PUBLISHED: 02-06-2013
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The number of citations received is considered an index of study quality and impact. We aimed to examine the factors associated with the number of citations of published articles, focusing on the article length.
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Weight-adjusted versus fixed dose of linezolid for Chinese healthy volunteers of higher and lower body weight: a Phase I pharmacokinetic and pharmacodynamic study.
Expert Opin Investig Drugs
PUBLISHED: 01-30-2013
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The objective was to evaluate the pharmacokinetic and pharmacodynamic properties of a single intravenous fixed dose compared with a weight-adjusted dose of linezolid.
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Understanding of statistical terms routinely used in meta-analyses: an international survey among researchers.
PLoS ONE
PUBLISHED: 01-11-2013
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Biomedical literature is increasingly enriched with literature reviews and meta-analyses. We sought to assess the understanding of statistical terms routinely used in such studies, among researchers.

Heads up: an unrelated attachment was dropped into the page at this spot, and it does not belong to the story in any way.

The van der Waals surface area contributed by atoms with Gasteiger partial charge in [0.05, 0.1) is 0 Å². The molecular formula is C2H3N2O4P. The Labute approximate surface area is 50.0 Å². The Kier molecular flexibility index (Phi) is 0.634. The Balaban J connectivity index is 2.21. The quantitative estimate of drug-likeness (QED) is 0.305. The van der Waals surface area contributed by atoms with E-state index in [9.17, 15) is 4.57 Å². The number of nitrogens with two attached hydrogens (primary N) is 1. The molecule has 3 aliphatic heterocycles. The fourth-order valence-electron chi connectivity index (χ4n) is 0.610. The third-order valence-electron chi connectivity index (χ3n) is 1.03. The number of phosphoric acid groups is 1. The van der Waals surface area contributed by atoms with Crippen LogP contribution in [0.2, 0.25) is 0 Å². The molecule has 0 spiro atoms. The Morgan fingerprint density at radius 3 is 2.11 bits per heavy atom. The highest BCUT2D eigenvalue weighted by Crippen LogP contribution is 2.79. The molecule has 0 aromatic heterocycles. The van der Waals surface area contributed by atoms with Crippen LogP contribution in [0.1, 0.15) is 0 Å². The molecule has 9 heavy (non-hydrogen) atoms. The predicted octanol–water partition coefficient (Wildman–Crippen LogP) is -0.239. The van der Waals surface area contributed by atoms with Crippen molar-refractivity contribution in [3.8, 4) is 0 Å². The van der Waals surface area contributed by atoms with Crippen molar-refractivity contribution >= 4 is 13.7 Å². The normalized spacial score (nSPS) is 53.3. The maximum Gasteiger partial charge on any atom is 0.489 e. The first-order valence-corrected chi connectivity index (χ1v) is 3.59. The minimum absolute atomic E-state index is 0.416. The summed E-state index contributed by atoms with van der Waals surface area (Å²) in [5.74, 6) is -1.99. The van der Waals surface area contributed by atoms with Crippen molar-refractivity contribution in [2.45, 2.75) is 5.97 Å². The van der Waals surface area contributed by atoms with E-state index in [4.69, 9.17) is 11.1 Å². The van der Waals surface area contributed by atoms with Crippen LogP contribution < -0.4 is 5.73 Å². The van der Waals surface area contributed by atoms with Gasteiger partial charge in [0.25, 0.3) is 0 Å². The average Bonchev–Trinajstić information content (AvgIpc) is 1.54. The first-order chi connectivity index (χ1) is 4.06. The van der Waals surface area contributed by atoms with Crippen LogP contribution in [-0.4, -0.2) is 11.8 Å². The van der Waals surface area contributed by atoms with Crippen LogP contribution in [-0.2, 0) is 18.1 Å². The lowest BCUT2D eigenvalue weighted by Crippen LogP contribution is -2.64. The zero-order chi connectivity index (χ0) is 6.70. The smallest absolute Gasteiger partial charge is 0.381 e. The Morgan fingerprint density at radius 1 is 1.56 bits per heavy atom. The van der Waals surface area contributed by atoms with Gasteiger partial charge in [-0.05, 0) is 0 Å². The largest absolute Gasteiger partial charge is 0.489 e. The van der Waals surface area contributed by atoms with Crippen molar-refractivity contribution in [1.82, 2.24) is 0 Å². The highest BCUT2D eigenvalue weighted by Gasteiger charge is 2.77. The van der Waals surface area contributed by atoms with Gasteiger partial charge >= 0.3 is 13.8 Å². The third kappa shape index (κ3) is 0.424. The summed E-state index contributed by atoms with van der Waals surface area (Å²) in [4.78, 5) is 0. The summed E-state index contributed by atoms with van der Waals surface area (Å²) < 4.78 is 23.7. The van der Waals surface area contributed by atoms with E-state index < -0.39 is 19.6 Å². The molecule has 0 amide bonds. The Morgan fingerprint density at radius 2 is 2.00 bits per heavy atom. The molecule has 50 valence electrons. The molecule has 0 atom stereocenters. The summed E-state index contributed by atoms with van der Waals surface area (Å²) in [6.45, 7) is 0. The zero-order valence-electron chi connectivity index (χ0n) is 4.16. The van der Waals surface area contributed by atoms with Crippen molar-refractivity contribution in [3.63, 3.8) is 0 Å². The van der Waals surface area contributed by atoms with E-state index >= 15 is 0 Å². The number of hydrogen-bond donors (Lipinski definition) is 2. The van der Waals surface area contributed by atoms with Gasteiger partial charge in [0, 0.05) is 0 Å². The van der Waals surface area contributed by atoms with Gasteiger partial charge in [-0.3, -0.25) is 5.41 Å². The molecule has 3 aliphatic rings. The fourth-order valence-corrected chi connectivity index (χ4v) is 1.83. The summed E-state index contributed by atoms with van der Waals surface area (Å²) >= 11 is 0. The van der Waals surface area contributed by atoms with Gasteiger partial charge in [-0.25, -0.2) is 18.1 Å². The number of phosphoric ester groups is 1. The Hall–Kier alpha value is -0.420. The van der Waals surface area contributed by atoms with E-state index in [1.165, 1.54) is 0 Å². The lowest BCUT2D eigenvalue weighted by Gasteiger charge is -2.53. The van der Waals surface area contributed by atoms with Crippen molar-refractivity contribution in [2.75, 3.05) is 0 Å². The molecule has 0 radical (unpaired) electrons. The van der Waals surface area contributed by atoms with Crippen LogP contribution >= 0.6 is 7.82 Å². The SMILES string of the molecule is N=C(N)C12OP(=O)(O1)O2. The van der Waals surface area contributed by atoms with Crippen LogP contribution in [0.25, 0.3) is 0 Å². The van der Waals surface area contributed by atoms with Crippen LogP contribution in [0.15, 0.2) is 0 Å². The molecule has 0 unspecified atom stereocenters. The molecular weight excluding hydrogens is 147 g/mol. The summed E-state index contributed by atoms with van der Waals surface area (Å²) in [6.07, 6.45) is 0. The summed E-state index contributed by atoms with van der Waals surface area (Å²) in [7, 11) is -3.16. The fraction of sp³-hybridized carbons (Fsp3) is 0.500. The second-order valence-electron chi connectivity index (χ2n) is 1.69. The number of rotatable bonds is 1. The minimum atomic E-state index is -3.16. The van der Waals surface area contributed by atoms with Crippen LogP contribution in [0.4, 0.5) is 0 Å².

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Continuous versus Conventional Infusion of Amphotericin B Deoxycholate: A Meta-Analysis.
PLoS ONE
PUBLISHED: 01-01-2013
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Treatment with Amphotericin B (AmB) deoxycholate, which is still used widely, particularly in low-resource countries, has been challenged due to nephrotoxicity. We sought to study whether continuous infusion of AmB deoxycholate reduces nephrotoxicity retaining, however, the effectiveness of the drug.
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Incidence, clinical, microbiological features and outcome of bloodstream infections in patients undergoing hemodialysis.
Int J Med Sci
PUBLISHED: 01-01-2013